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Critical juvenile confession videotaping bill now before governor

Two bills sent up for Governor Brown’s signature on Friday could have important effects on how California investigates and prosecutes juvenile crimes. SB 260 was passed to comply with last year’s California Supreme Court holding that decades-long prison sentences for non-homicide crimes committed by juveniles are unconstitutional unless they offer a meaningful opportunity of release. It would require parole hearings for all such offenders, including in homicide cases.

The second bill could be even more important. SB 569 would require law enforcement to videotape all interrogations of minors suspected in homicides. As both the California and U.S. supreme courts have stressed in recent juvenile crime rulings, juveniles are developmentally less able to control their impulses and to appreciate risks and consequences. Second, juveniles deserve the opportunity for rehabilitation.

SB 569 recognizes juveniles’ vulnerability in a crucial way: they are far more likely than adults to be coerced into giving false confessions. A growing body of research demonstrates this, including evidence from a national database of people convicted of crimes but fully exonerated later.

According to the database, 38 percent of those cleared of crimes had falsely confessed when they were under 18. That compares to 11 percent of people exonerated after confessions they made as adults were proven false.

"Juveniles are particularly vulnerable: they tend to impulsive, they tend to be more focused on short-term gratification like 'If I confess can I go home?'" commented a spokesperson for the Center on Wrongful Convictions, which is compiling that database.

SB 569 was motivated in part by a 16-year-old’s false confession to a fatal shooting of an LA man in 2011. The false confession, which included key details of the events, led prosecutors to charge him and three friends with murder. Later, convenience store video proved the four teens were miles away at the time of the shooting and could not have been involved.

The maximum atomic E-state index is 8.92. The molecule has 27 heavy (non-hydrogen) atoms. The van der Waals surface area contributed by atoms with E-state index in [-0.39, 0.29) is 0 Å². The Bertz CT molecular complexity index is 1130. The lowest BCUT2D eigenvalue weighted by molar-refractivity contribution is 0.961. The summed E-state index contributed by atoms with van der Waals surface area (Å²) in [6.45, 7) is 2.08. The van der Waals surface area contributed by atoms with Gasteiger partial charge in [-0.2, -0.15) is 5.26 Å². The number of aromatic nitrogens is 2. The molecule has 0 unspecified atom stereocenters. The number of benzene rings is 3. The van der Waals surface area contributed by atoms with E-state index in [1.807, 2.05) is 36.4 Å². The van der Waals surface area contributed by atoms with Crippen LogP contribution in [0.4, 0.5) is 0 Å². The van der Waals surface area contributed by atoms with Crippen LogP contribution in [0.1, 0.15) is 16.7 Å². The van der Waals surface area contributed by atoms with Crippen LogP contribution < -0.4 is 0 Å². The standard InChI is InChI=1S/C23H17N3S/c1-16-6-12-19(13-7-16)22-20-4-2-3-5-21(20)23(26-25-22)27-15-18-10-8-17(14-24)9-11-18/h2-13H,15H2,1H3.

While a spokesperson for the California State Sheriff’s Association claims that videotaping isn’t needed because officers work hard to validate their interviews, that doesn’t square with the facts in the 2011 case. The 16-year-old who confessed was highly intoxicated during the interrogation, and it appears the detective fed him the details of the crime. Later, he said he had confessed because he wanted to “go home to my daughter and hug her.”

If that detective had known he was being videotaped, he might have done better police work. If a videotape were available, it would be possible to analyze how the confession was obtained and whether it was credible. Don’t our young people deserve at least that much protection?


  • The Wall Street Journal, “False Confessions Dog Teens,” Zusha Elinson, Sept. 8, 2013
  • KRNV-DT, "Bills sent to Governor Brown, at a glance," Laura Olson, Don Thompson and Juliet Williams contributors, Associated Press, Sept. 14, 2013

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